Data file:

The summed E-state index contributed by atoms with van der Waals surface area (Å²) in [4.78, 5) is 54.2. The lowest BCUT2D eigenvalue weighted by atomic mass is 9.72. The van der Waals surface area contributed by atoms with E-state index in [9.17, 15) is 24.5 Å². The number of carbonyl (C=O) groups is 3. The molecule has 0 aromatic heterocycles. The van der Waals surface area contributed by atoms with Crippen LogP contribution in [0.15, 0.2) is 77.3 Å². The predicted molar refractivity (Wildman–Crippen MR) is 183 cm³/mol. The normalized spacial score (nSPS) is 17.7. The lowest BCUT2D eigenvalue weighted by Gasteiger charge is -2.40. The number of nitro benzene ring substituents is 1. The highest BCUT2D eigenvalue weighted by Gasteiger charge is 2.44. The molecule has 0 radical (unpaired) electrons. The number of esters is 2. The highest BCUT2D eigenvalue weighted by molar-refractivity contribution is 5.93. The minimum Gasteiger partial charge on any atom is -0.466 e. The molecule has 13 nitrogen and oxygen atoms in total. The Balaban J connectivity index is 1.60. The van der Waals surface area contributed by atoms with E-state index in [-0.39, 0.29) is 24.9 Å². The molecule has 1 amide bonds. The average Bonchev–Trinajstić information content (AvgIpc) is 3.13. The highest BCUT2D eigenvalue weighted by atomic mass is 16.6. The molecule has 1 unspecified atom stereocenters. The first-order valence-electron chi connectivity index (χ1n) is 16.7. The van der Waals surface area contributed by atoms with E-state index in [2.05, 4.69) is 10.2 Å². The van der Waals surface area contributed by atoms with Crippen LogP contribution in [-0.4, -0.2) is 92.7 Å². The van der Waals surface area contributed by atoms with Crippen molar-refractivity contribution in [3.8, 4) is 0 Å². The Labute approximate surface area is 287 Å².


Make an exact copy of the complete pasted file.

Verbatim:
The summed E-state index contributed by atoms with van der Waals surface area (Å²) in [4.78, 5) is 54.2. The lowest BCUT2D eigenvalue weighted by atomic mass is 9.72. The van der Waals surface area contributed by atoms with E-state index in [9.17, 15) is 24.5 Å². The number of carbonyl (C=O) groups is 3. The molecule has 0 aromatic heterocycles. The van der Waals surface area contributed by atoms with Crippen LogP contribution in [0.15, 0.2) is 77.3 Å². The predicted molar refractivity (Wildman–Crippen MR) is 183 cm³/mol. The normalized spacial score (nSPS) is 17.7. The lowest BCUT2D eigenvalue weighted by Gasteiger charge is -2.40. The number of nitro benzene ring substituents is 1. The highest BCUT2D eigenvalue weighted by Gasteiger charge is 2.44. The molecule has 0 radical (unpaired) electrons. The number of esters is 2. The highest BCUT2D eigenvalue weighted by molar-refractivity contribution is 5.93. The minimum Gasteiger partial charge on any atom is -0.466 e. The molecule has 13 nitrogen and oxygen atoms in total. The Balaban J connectivity index is 1.60. The van der Waals surface area contributed by atoms with E-state index in [-0.39, 0.29) is 24.9 Å². The molecule has 1 amide bonds. The average Bonchev–Trinajstić information content (AvgIpc) is 3.13. The highest BCUT2D eigenvalue weighted by atomic mass is 16.6. The molecule has 1 unspecified atom stereocenters. The first-order valence-electron chi connectivity index (χ1n) is 16.7. The van der Waals surface area contributed by atoms with E-state index in [2.05, 4.69) is 10.2 Å². The van der Waals surface area contributed by atoms with Crippen LogP contribution in [-0.4, -0.2) is 92.7 Å². The van der Waals surface area contributed by atoms with Crippen molar-refractivity contribution in [3.8, 4) is 0 Å². The Labute approximate surface area is 287 Å².